Most analysis paints the U.S. and China as the selfish ogres of Durban that came to South Africa gazing only at their own navels. Meanwhile, other much less influential nations are trying to keep the Kyoto Protocol alive under the pretext of improving the state of the planet but with the less than admirable intention of continuing to cash in, as they have over the last years, from this unique and complex agreement to combat climate change.

It is the countries of eastern Europe, former Soviet states and satellites, which continue to profit by putting on the market their emission rights, so that other countries, like Spain, can reduce theirs in order to comply with Kyoto’s objectives. Unless the European Union does something about this in the coming months, these eastern states will continue to reap the benefits of doing nothing.

In 1997, to persuade a country like Russia, one of the world’s biggest polluters, to sign the Kyoto Protocol, one point was added as a carrot, a juicy compensation to sweeten the other commitments – and this was the option of selling to other countries its emissions surplus. The protocol fixed limits of harmful gases that could be released into the atmosphere by each country and permitted those countries that released less than the quota to sell what remained of it.

Poland calling the shots

But key to the protocol was that the emission levels used as the reference point dated from 1990, which was when highly polluting Soviet industry was fouling the planet’s skies at full throttle. As that decade came to its end, though, all that industrial might had vanished, or its capacity for damaging the atmosphere had been reduced. The result was a misleading drop in emissions.

This explains why a country like Latvia can boast today that it has cut its CO2 emissions by 478%, a surplus that brings home significant cash from the carbon credits market. On the list of countries that have also reduced their emissions, after Latvia come Estonia (down by 73%), Lithuania (71%), Russia (66%), Finland, Belarus, Romania (64% each) and Ukraine (60%). Spain has bought tons of CO2 from several of these countries on several occasions to try to meet its emission reduction agreements that it committed to under Kyoto, that treaty that went down in the countries beyond the former Iron Curtain like a winning ticket in the Super Lottery.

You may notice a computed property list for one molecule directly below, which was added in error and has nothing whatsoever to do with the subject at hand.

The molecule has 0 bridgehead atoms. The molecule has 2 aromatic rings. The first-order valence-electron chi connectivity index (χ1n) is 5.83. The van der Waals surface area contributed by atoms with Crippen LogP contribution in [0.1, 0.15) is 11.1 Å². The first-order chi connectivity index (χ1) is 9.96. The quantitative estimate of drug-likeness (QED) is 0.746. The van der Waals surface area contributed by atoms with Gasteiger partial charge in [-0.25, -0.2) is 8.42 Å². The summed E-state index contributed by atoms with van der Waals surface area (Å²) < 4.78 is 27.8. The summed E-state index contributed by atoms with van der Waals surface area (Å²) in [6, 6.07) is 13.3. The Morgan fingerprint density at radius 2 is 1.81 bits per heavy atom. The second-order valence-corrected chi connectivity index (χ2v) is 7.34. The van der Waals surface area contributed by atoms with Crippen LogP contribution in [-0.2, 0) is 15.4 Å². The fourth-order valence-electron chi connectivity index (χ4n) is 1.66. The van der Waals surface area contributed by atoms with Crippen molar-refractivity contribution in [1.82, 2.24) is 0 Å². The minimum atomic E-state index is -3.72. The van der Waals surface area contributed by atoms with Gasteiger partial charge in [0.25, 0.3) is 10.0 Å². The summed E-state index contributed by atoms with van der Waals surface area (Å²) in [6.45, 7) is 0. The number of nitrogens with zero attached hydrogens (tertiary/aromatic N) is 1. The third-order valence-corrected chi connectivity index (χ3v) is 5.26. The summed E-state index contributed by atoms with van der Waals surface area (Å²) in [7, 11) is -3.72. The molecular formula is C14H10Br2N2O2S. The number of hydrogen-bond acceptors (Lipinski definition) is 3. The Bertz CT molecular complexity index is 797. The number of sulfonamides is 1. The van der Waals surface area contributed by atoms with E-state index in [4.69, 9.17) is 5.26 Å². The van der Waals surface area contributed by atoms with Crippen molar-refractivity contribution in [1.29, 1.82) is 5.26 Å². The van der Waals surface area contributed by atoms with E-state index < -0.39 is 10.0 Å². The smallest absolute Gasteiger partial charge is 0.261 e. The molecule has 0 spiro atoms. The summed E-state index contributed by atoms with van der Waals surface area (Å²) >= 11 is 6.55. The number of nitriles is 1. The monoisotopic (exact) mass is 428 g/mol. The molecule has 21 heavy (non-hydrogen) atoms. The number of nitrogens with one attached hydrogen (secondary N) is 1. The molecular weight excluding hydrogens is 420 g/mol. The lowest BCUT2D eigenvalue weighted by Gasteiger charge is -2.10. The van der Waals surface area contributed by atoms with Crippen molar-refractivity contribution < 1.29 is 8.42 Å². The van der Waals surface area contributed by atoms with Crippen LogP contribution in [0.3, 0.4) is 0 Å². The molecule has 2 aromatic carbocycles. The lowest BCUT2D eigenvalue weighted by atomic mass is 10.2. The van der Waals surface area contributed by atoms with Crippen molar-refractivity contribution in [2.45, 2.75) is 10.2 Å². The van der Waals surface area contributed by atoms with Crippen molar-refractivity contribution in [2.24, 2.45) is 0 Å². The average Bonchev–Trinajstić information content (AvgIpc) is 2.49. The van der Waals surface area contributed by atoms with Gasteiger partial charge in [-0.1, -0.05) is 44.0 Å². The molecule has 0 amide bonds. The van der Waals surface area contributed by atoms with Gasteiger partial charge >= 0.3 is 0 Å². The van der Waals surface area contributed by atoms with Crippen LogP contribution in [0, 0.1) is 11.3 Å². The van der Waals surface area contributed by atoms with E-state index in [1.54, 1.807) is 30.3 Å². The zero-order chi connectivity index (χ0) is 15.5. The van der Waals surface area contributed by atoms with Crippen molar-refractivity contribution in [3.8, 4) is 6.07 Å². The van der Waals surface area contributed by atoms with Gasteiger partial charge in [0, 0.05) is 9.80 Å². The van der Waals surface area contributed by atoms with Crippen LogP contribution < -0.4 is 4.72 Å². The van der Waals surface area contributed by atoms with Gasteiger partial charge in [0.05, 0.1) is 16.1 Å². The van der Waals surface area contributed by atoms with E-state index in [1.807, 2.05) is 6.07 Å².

In Durban, Russia – the main country that this peculiar situation was created for – has shown no eagerness to join the smaller group of states that have opted to extend Kyoto. But the issue of the “hot air”, the term given to these immense emissions quotas the eastern countries still possess, has yet to be resolved– mainly due to the inability of the EU, once again, to agree.

On one hand are those countries that would like to reconsider these “fringe benefits” that allow all states, whether buyers and sellers, to comply with the obligations without lifting a finger; on the other are the eastern countries that consider these emission rights as their special “cohesion funds” for restructuring their industries. And as icing on the cake, Poland, one of the states that has benefited most from this market in quotas, holds the rotating presidency of the EU, sits at the table in South Africa.

The text in which the last of the states that are still in Kyoto – the EU, Switzerland, Norway, Australia and New Zealand – agree to uphold the treaty until 2017 or 2020 includes only a request to assess the “consequences of extending” the emission-cutting targets allocated to each country. “This is clearly an important problem the EU should come to grips with. In Durban they were unable to present a unified front, partly because of how Poland chose to play its cards,” said Greenpeace spokeswoman on Climate Change, Aida Vila, recently arrived from the South African Climate Summit.

"Purpose of Kyoto was not to do business"

Greenpeace expects that this situation will be cleared up at the next European Council meeting to be held in Brussels next March. Two months after that, the deadline for signatories of Kyoto 2 to report their targets for reduction or quantified emission limitations will expire. A second term will then come into force on January 1, 2013.

“Brussels will have to put an end to this situation,” said Vila. “It doesn’t look like that’s going to be easy, though.” From her perspective, at least an “intermediate option” will have to be chosen, one that would do the most to reduce that giant balloon full of future greenhouse gases that eastern Europe is using to line its pockets.

“The purpose of Kyoto was not to do business or to have countries sit on their hands as they bought and sold emission rights. The true intent of the protocol is being perverted,” the ecologist laments. By her calculations, carbon credits are becoming so cheap on the market that EU countries could meet their goals for Kyoto 2 without “anyone having to do anything.”

Translated from the Spanish by Anton Baer